So from now on, I’m going to post book reviews only when I have a lot to say about a book. I’m going to post book reviews for me, simply to let my thoughts out. It might not be fun or interesting like what I like to read. But it’s okay.
so, are book reviews enough for book blogs?
For me, they are not.
From both a blogger and a reader’s perspective, reviews are not enough for me. I am dissatisfied on both sides.
Reviews don’t bring in as much engagement and don’t encourage conversation in the comments. Writing book reviews is also not fun for me. I love writing chatty posts like this discussion or my monthly wrap-ups. I love writing how-tos and lists.
These posts take me multiple days to write because I have a lot to say and I need to proofread and cut down before publishing. Book reviews take me days because I have to think about what to say at all.
So as a blogger, reviews are not enough for my blog. Both for satisfaction and engagement.
As a reader, book reviews are not appealing to me. They don’t give me enough of the blogger’s personality and whether I can see myself being friends with them.
If I visit a new blog and they have no posts other than reviews, it puts me off. If someone I follow posts only reviews for a long time, I may not engage with their content as much.
And as I said before, reading reviews reduced my enjoyment of the books themselves. Hence, it’s a no from me.
should bloggers stop posting book reviews completely?
I still read reviews myself and like to write them sometimes. There are tons of blog readers who love to see reviews. If you want to post reviews, you should!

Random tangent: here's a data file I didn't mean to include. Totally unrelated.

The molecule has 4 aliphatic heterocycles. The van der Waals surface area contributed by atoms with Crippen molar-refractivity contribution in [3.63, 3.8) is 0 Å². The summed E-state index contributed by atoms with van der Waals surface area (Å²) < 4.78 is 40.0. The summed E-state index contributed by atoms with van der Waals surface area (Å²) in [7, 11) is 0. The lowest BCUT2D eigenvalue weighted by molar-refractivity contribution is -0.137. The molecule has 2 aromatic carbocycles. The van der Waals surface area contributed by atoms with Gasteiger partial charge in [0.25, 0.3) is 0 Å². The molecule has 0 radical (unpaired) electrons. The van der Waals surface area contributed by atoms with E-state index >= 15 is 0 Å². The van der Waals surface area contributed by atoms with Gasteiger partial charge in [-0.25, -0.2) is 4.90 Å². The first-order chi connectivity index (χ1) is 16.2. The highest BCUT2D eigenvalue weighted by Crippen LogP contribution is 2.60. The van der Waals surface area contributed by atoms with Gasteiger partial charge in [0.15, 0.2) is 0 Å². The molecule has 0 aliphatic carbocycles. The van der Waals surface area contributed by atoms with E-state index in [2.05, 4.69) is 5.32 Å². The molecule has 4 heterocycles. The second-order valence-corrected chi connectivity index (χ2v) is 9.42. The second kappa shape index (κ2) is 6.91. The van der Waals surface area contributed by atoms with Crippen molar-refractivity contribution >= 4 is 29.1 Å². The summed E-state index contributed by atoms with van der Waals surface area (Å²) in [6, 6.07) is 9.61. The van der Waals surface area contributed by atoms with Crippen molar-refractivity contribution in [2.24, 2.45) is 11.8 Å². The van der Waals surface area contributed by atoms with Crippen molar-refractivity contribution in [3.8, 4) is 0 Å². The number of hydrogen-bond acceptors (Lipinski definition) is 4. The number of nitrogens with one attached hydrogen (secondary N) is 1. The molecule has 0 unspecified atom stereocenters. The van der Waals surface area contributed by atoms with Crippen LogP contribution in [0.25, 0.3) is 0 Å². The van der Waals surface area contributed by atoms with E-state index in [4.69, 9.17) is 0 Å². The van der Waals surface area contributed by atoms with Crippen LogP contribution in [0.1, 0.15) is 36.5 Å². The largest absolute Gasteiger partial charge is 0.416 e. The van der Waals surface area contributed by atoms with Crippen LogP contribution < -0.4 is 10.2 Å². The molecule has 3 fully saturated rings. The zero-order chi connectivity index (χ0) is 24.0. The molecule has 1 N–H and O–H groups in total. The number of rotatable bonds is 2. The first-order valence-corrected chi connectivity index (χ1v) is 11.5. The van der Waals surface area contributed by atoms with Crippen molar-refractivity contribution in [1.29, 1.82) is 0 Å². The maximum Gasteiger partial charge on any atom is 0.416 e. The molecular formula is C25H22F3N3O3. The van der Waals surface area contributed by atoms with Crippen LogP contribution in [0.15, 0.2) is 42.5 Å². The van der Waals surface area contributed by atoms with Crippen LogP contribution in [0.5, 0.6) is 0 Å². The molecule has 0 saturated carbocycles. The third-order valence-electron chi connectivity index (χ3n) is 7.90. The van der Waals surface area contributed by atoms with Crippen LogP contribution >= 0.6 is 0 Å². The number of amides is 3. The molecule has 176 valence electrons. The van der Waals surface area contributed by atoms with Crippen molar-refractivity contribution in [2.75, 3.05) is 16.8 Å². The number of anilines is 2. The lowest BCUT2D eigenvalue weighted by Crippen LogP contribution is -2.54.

The only reason for this post is to share my thoughts and to explain in case any bloggers are wondering why their book reviews don’t receive as much attention. A lot of bloggers accept it as a fact but no reader has come forward to say why they don’t read book reviews, so I decided to do it.
But don’t consider me as a blueprint reader. I’m one in many. Others have very different opinions and preferences.
Don’t stop posting reviews on my account or anyone else’s account. Do what you want to do, post what you want to post! Your content shouldn’t be completely directed by stats. Especially if blogging is your hobby.
The only thing you should be considering is whether YOU like to write book reviews. If you do, go ahead and write all of them! If you don’t, you’re not obligated to write them. Your blog, your content, your rules.
alternative blog post suggestions
Because I’m me and I try to be helpful wherever I can, I have to include some solutions to the problems that I mentioned.
Here are some blog post ideas through which you can gain more engagement while also directing traction towards book reviews. You can include links to full reviews in these while also keeping it chatty and fun.
- Wrap-ups: This can be monthly wrap-ups, seasonal wrap-ups, or just reading wrap-ups every so often. Write a short bit on every book you’ve read. This is easier for readers to read as well because they can see all your thoughts without going through a bunch of posts.
- Recommendation lists: I absolutely love reading rec lists because I get a bunch of book recommendations while not being told too much about each book.
- Themed book lists: these are so fun to read! Pick a trope or some general things and make a list on them. For example, Nick’s post on Bakers in Romance Books.
There are many more ways to make engaging posts to talk about books while not being restricted to book reviews. Try different types of posts and see what works for you!